After getting dressed, they took us to get our hair braided. They braided really fast, it was over in 2 minutes. Then we picked our purses and hair accessories and paid for a 4 hour rental. Because it was cold, we also made sure to rent scarves and a jacket so all together it cost 27,000 won for Josh and I. Which is $25. Plus, you can get discounts for wearing hanboks at stores, restaurants, or castles. You can go free to any castle wearing a hanbok. After going outside, my friend was embarrassed. Not because she was wearing a hanbok, but because I was wearing one with her. I know this because she said as much. Lol. She eventually got over it and we went walking around.
She is a blogger that has many hits so she was taking 100 pictures of us walking around in our hanboks. She took pictures of everything we did. Many Koreans came up to us to ask to take pictures together. I could overhear so many of them say how beautiful we looked in them and how cute we were. Josh looked silly to me. It was the pilgrim like hat that made me giggle every time I looked at him. We found a vender making honey filled snacks that were really good, but extremely chewy. It hurt my jaw to eat them. (If you subscribe to my YouTube channel youtube.com/jandjinjapan you can see all the things I have written about on my site). The guy was pretty funny. Switching very quickly from Korean to English. Very entertaining.
We spent about an hour just walking around, occasionally going in a shop to look and gaze. She had a hard time finding the old village town and kept apologizing but I wasn't bothered. I was having fun looking at everything. She found a restaurant that served Korean food in the traditional way, which is everyone gets a main dish, then share all the side dishes. They come with a plethora of side dishes. One food item I had
wanted to try while in Korea was bibimpap, which is a rice bowl with various seasoned vegetables mixed in. It is not really spicy to my taste, but there was a very mild flavor. On a Taco Bell hot sauce packet scale, I give
it below mild sauce. Josh got some beef stew of some kind and my friend got kalbi (spicy chicken and rice soup). Everything was so delicious and some of the food was so spicy it was nostril clearing. There were plenty of tissues used during that meal for our noses more than anything.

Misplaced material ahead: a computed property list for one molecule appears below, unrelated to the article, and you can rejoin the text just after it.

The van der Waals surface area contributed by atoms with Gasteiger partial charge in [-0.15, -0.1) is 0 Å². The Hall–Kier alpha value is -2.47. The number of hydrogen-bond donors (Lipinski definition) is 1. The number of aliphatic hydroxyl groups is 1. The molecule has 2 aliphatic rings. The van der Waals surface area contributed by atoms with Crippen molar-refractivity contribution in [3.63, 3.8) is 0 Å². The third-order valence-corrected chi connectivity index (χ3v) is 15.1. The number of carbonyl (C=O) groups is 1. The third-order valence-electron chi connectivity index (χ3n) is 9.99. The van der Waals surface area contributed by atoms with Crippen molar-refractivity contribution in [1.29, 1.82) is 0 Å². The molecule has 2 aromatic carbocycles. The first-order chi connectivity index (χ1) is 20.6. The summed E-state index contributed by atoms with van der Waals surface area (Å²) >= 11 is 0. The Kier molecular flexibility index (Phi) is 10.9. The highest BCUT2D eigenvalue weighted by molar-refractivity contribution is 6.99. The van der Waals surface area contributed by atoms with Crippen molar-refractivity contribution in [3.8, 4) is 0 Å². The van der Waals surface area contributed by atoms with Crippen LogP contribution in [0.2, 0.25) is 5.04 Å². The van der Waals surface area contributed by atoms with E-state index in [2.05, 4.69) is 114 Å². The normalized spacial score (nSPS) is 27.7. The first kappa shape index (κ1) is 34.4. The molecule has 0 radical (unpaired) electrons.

After we ate, the restaurant owner gave us directions to the old town and we laughed because it was literally just 2 blocks up the road. We would have found it had we kept going. At that point, it felt like a photoshoot because she was having do various poses together in a lot of places. She had to have taken over 100 photos. It was fun tho. I think we walked around for about 2.5-3 hours because we got too cold and needed to return.
After hanbok village, my friend said she wanted to keep hanging out with us until her husband came home at 8pm. (She got married Oct. 31st, 2016. They had a honeymoon in Spain). I asked if Korean women change their last name, and apparently, they do not because they like to keep a record of their heritage. With her, she was lucky because her last name is Kim and so is her husband's. When children are born, they take on the father's last name, not the mother's. Just an interesting fact.
She took us to Myeongdon, which has a famous outdoor shopping mall. It was filled with Japanese people. It was unexpected. She helped me find some skin care products that she likes using and says that it helps her skin. I have been using it every other day since I got back from Korea, and already I can see a difference. My pores are clearing up which is nice because I hated my nasty pores before. It is a natural product made with volcano ash. I have heard that ash helps with your skin because that is a major selling point in Kusatsu, Gunma but never tried it before. If you ever get any products from Innis Free in Korea, I recommend them.